Yes, they are righteous, but where is the Peace?

Torn from his lover, his God-given spouse
Righteousness craves the touch of his bride:
To be frozen forever, sculpted in bronze, in that moment of passion,
That lostness in bliss,
The bare-naked second that parents will try to distract
Their young children from seeing
Until they are older
And then they will desperately hope
Those children will have it

Righteousness misses
The kiss.

But where is his bride?
Where has maiden Peace wandered, and what has she done?
What dress does she wear when her husband’s away?

The smooth-sliding rapture of hormones
And touch that drags teenagers
And college students, and middle-aged adults, and
Those in the prime of life
Into the “feel good” relationship:
No worries, no cares, no boundaries, no bothers, it seems,
Yet doubt slivers in, because this isn’t the way it used to be:
Didn’t Grandma describe it differently?
And didn’t her happiness seem deeper?
Peace without Righteousness: do you want her?

A cheek stung daily with the white hand-print of rage,
The soft flesh that was made to be caressed
Abused instead by an intimate liar with cowardly fists,
Its only chance for safety, another hour without pain, is to stay silent
To hold its Peace
Even as the flesh cries out:
This is not right!
Peace without Righteousness: do you know her?

Nations, villages, genders, ethnicities, kept hooded and bound
By the muzzle of a gun, a machete, or
An intercontinental ballistic missile
Who know their place in an age of empires
At the bottom, uncertain whether their children will have children
And so remain captive to economics and power
While whimpering hope to the soft-spoken big stick
That they just want food and water and medicine
Peace without Righteousness: do you want her?

When the house, or the car, or the MRI bill, or a winter of fuel
Requires a loan
That does not look good three years down the road
But the banker says, Don’t worry, the economy will change
And quietly, cheerfully, another bale falls
On the back of the camel
Peace without Righteousness: didn’t I see her just the other day?

She, too, misses her spouse
And no phone calls, emails, or Facebook messages will do
She wants to be with him
To hold Righteousness close
So that if you’re talking to one, you must talk to the other
She wants them to meet, to hug, and even
To kiss

Do you remember them together?
You’ve seen them apart, but to see yellow and blue
Is not to see green

Did you catch it before?
Did you see it?
What the poet speaks of with joy, did you hear him?

A stranger in the temple, a teacher attractive and odd
Named Jesus
When a pack of Righteousness came and threw down before him
A woman who had looked for love in the wrong place
And when the wolves, wanting justice, said
“What do you say?”
He said, Let the perfect one among you condemn
And let his words fall like rain on the rightness parade
Until only she was left
And she had to look at him
And know she was wrong
And think she was dead
Because she craved a kiss that she could not have
Until now

Standing before the first man who sees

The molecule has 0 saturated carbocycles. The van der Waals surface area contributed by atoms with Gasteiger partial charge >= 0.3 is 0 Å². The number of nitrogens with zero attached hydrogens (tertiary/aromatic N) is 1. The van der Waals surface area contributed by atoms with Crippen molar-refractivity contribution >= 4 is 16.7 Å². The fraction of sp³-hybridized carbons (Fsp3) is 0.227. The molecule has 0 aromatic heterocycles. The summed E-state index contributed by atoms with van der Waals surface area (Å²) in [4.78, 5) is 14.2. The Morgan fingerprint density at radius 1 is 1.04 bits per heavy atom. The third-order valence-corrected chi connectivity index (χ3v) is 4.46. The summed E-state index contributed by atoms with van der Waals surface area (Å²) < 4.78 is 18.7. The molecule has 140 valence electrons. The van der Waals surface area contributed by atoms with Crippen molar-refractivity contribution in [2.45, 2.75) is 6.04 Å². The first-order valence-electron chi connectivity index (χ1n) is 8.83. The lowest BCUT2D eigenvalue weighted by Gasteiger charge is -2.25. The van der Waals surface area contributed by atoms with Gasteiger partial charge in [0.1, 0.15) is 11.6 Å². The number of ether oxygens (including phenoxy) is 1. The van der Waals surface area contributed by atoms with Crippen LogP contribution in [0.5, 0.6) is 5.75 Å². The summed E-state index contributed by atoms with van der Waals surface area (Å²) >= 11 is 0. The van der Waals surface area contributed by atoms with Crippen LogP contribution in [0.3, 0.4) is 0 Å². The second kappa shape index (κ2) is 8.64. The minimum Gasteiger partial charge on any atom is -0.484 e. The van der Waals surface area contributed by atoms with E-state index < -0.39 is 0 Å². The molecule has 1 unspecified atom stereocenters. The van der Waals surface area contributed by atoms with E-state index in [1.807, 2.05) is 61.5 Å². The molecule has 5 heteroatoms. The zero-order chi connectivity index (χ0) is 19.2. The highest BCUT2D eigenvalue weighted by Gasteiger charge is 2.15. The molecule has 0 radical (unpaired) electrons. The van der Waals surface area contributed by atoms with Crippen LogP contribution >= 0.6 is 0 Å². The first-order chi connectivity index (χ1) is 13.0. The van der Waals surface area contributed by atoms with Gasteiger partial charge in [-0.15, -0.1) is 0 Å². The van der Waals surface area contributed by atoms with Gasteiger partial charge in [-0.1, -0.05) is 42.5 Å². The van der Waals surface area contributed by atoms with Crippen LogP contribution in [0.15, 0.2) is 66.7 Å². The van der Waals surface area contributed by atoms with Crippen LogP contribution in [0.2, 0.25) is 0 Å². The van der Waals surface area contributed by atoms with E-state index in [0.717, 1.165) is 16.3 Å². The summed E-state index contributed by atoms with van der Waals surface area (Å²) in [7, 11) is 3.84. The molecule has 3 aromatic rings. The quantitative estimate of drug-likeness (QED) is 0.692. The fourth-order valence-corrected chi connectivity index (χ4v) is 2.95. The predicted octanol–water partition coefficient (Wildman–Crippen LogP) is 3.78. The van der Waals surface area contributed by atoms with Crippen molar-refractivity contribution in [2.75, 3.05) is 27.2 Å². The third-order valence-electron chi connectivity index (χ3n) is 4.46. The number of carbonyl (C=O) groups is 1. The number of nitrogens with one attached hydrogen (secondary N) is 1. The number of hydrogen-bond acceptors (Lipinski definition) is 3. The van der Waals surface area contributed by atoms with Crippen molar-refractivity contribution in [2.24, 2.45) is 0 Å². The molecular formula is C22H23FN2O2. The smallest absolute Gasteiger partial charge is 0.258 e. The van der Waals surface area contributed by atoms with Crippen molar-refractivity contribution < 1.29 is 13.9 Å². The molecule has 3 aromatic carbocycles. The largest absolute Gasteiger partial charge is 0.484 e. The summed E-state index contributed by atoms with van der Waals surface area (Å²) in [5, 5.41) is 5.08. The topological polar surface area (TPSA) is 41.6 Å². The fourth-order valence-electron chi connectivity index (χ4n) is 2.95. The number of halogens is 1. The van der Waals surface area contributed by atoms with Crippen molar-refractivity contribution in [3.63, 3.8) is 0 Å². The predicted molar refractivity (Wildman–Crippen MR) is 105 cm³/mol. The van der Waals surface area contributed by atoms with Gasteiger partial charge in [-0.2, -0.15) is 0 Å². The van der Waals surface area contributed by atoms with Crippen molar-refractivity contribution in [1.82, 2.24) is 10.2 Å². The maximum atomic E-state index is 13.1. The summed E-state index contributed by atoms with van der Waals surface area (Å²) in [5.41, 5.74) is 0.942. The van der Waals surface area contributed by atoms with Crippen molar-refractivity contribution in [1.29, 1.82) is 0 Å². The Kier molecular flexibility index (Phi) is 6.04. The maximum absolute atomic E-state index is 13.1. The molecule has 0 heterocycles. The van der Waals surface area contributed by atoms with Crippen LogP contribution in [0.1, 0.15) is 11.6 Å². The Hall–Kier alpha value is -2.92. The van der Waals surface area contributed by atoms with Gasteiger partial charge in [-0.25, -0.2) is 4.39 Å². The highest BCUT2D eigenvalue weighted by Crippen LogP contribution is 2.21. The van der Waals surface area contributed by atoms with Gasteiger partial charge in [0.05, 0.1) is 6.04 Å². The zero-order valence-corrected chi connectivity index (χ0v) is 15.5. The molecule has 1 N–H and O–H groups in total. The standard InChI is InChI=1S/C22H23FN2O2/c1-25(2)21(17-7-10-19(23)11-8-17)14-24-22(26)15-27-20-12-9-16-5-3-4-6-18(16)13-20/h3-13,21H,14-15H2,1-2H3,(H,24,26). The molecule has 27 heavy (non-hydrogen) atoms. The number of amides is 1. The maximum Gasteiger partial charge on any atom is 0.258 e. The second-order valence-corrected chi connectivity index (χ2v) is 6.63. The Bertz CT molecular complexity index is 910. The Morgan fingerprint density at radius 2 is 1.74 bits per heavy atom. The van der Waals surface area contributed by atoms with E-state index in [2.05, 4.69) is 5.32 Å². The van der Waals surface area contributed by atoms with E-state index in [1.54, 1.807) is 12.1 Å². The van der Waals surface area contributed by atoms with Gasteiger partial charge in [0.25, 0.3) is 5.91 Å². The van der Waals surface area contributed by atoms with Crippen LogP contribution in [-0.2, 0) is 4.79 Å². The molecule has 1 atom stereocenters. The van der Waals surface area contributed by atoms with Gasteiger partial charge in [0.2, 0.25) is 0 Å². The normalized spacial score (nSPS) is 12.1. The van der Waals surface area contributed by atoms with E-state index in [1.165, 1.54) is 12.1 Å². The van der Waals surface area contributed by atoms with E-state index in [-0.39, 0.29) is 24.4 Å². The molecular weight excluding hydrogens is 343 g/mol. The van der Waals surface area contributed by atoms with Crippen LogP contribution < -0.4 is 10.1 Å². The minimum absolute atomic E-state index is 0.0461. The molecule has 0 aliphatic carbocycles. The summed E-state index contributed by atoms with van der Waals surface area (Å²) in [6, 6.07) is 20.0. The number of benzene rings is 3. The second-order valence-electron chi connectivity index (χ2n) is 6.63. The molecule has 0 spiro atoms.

Not just the evil she had committed
Nor the curves of her body, the only power she had
But the image of God and how it might mend
And the hope that forgiveness can bring
The man who said,
You have seen Righteousness, now receive Peace

Then outside the city he would sit with his students
And teach them of Peace
But not the kind they had known
This Peace would equip them to walk into flames
Of anger, offence, of hatred and scorn
Of peevish little words that no one says matter
But everyone knows
He taught them the Peace that never stays silent
In the face of injustice, or error, or pain
But sings truth in the tone and the timber of love
Who gives up a house when the enemy needs a motel
And builds a new bridge when all the others are burned
And drives to the sister all the family scorns
Pregnant with sorrow, weeping with cold
To bring another chance

He taught them a Peace that walks
With Righteousness
Like old lovers with many grandchildren
And more than a few great-grandchildren
Hand in hand through the hayfield of dreams and realities
Whose life has been hard, and happy, and grey
With hearts deeply scarred by trusting through pain
Whose commitment some years
Was the only thing they shared
They stop once in a while to lean on a shoulder
To sigh and to smile
And to kiss

And when their great-grandchildren
The students of Jesus
Look out from their windows and see the old lovebirds
Who gave them Life
They cannot imagine Peace without Righteousness
Or Righteousness without Peace
And know how the two hate being apart
But still they must wonder
Will we be like that someday?

The Word of the Lord . . ."



My profession carries with it the hazard of drowning in platitudes. Now, I must be clear that sometimes platitudes are desirable. They can smooth social interactions which, for reasons known only to one party or the other, might otherwise be uncomfortable. They have their place and are happy to be left there unattended.

It is perhaps the commonality of platitudes in my profession that makes events rising above the level of bland, generic affirmation such precious jewels to be held.

So many Sundays, after delivering to the congregation what I pray will always be an encouraging and insightful interpretation of a scriptural text, I receive a host of comments affirming the "good sermon" and "good service." This past Sunday, however, was different. I chose to render my sermon in poetic form, departing from my usual habits of logical and narrative flow. After the worship service, a high school age member of the congregation approached me and asked for a copy of the poem.

Never before has someone under the age of fifty asked me for a copy of a sermon manuscript, let alone someone in the high school age bracket. It is precisely this bracket that I often fear I am not reaching with my words.

So the Holy Spirit has done something wonderful this week: Victory!